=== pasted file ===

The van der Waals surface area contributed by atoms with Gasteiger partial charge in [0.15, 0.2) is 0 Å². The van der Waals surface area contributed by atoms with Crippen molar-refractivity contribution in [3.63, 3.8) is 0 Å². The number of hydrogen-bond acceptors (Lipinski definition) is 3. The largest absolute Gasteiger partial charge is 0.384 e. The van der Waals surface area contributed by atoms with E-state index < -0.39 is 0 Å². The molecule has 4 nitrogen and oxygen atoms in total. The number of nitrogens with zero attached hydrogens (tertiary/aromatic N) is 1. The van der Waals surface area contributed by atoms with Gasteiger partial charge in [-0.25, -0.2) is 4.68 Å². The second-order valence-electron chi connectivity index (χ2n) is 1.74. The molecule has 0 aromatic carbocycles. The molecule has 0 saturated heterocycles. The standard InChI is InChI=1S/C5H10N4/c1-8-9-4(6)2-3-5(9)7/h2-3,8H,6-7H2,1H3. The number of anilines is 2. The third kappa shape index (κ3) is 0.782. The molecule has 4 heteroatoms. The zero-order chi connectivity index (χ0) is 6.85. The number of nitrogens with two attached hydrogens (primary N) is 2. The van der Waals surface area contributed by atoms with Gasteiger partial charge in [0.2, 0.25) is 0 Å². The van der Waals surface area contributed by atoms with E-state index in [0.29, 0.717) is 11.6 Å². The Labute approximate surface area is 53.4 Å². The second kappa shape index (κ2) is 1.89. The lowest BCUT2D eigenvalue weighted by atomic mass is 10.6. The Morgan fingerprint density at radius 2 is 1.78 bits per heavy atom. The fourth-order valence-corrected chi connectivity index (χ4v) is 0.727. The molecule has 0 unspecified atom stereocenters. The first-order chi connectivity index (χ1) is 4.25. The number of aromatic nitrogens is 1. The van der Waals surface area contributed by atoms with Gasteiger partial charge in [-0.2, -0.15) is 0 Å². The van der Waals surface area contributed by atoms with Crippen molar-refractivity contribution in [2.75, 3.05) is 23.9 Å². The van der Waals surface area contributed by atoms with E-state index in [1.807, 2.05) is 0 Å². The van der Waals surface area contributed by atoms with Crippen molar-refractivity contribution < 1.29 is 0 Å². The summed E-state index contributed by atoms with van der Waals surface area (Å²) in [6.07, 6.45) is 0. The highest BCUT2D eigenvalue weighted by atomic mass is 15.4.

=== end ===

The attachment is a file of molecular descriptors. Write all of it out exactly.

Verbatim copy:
The van der Waals surface area contributed by atoms with Gasteiger partial charge in [0.15, 0.2) is 0 Å². The van der Waals surface area contributed by atoms with Crippen molar-refractivity contribution in [3.63, 3.8) is 0 Å². The number of hydrogen-bond acceptors (Lipinski definition) is 3. The largest absolute Gasteiger partial charge is 0.384 e. The van der Waals surface area contributed by atoms with E-state index < -0.39 is 0 Å². The molecule has 4 nitrogen and oxygen atoms in total. The number of nitrogens with zero attached hydrogens (tertiary/aromatic N) is 1. The van der Waals surface area contributed by atoms with Gasteiger partial charge in [-0.25, -0.2) is 4.68 Å². The second-order valence-electron chi connectivity index (χ2n) is 1.74. The molecule has 0 aromatic carbocycles. The molecule has 0 saturated heterocycles. The standard InChI is InChI=1S/C5H10N4/c1-8-9-4(6)2-3-5(9)7/h2-3,8H,6-7H2,1H3. The number of anilines is 2. The third kappa shape index (κ3) is 0.782. The molecule has 4 heteroatoms. The zero-order chi connectivity index (χ0) is 6.85. The number of nitrogens with two attached hydrogens (primary N) is 2. The van der Waals surface area contributed by atoms with Gasteiger partial charge in [0.2, 0.25) is 0 Å². The van der Waals surface area contributed by atoms with E-state index in [0.29, 0.717) is 11.6 Å². The Labute approximate surface area is 53.4 Å². The second kappa shape index (κ2) is 1.89. The lowest BCUT2D eigenvalue weighted by atomic mass is 10.6. The Morgan fingerprint density at radius 2 is 1.78 bits per heavy atom. The fourth-order valence-corrected chi connectivity index (χ4v) is 0.727. The molecule has 0 unspecified atom stereocenters. The first-order chi connectivity index (χ1) is 4.25. The number of aromatic nitrogens is 1. The van der Waals surface area contributed by atoms with Gasteiger partial charge in [-0.2, -0.15) is 0 Å². The van der Waals surface area contributed by atoms with Crippen molar-refractivity contribution in [2.75, 3.05) is 23.9 Å². The van der Waals surface area contributed by atoms with E-state index in [1.807, 2.05) is 0 Å². The van der Waals surface area contributed by atoms with Crippen molar-refractivity contribution < 1.29 is 0 Å². The summed E-state index contributed by atoms with van der Waals surface area (Å²) in [6.07, 6.45) is 0. The highest BCUT2D eigenvalue weighted by atomic mass is 15.4.